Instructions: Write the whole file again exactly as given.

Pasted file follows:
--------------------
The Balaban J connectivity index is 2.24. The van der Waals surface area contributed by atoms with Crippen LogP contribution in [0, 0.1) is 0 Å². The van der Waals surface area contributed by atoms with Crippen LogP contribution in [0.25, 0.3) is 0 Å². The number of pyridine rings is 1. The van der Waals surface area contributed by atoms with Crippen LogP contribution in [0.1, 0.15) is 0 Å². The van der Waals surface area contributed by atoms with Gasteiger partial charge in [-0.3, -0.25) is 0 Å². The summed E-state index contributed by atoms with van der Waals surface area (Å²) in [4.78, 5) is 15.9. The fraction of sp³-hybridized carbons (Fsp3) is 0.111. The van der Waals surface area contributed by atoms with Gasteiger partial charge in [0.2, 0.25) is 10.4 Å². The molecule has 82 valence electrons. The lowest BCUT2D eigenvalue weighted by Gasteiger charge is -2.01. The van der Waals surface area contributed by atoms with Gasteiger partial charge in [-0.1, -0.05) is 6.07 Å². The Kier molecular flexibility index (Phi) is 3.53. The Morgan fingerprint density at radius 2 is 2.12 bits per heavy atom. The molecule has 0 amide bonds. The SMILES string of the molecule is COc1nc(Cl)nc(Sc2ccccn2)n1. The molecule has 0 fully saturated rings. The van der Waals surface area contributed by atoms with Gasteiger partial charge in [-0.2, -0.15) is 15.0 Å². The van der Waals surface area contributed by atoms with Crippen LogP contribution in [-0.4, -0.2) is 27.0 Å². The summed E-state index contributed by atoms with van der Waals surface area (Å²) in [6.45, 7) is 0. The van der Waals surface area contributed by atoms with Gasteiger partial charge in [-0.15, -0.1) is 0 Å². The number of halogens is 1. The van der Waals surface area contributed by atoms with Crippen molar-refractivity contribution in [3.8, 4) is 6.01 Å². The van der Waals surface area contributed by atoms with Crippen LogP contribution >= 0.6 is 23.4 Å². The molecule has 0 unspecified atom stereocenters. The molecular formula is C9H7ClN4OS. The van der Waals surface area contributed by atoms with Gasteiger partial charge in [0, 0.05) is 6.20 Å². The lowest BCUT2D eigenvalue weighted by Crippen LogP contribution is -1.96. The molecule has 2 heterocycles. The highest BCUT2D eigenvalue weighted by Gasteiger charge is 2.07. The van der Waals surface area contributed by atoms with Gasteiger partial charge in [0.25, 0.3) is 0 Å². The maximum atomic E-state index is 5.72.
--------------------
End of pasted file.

The Balaban J connectivity index is 2.24. The van der Waals surface area contributed by atoms with Crippen LogP contribution in [0, 0.1) is 0 Å². The van der Waals surface area contributed by atoms with Crippen LogP contribution in [0.25, 0.3) is 0 Å². The number of pyridine rings is 1. The van der Waals surface area contributed by atoms with Crippen LogP contribution in [0.1, 0.15) is 0 Å². The van der Waals surface area contributed by atoms with Gasteiger partial charge in [-0.3, -0.25) is 0 Å². The summed E-state index contributed by atoms with van der Waals surface area (Å²) in [4.78, 5) is 15.9. The fraction of sp³-hybridized carbons (Fsp3) is 0.111. The van der Waals surface area contributed by atoms with Gasteiger partial charge in [0.2, 0.25) is 10.4 Å². The molecule has 82 valence electrons. The lowest BCUT2D eigenvalue weighted by Gasteiger charge is -2.01. The van der Waals surface area contributed by atoms with Gasteiger partial charge in [-0.1, -0.05) is 6.07 Å². The Kier molecular flexibility index (Phi) is 3.53. The Morgan fingerprint density at radius 2 is 2.12 bits per heavy atom. The molecule has 0 amide bonds. The SMILES string of the molecule is COc1nc(Cl)nc(Sc2ccccn2)n1. The molecule has 0 fully saturated rings. The van der Waals surface area contributed by atoms with Gasteiger partial charge in [-0.2, -0.15) is 15.0 Å². The van der Waals surface area contributed by atoms with Crippen LogP contribution in [-0.4, -0.2) is 27.0 Å². The summed E-state index contributed by atoms with van der Waals surface area (Å²) in [6.45, 7) is 0. The van der Waals surface area contributed by atoms with Gasteiger partial charge in [-0.15, -0.1) is 0 Å². The number of halogens is 1. The van der Waals surface area contributed by atoms with Crippen molar-refractivity contribution in [3.8, 4) is 6.01 Å². The van der Waals surface area contributed by atoms with Crippen LogP contribution >= 0.6 is 23.4 Å². The molecule has 0 unspecified atom stereocenters. The molecular formula is C9H7ClN4OS. The van der Waals surface area contributed by atoms with Gasteiger partial charge in [0, 0.05) is 6.20 Å². The lowest BCUT2D eigenvalue weighted by Crippen LogP contribution is -1.96. The molecule has 2 heterocycles. The highest BCUT2D eigenvalue weighted by Gasteiger charge is 2.07. The van der Waals surface area contributed by atoms with Gasteiger partial charge in [0.25, 0.3) is 0 Å². The maximum atomic E-state index is 5.72.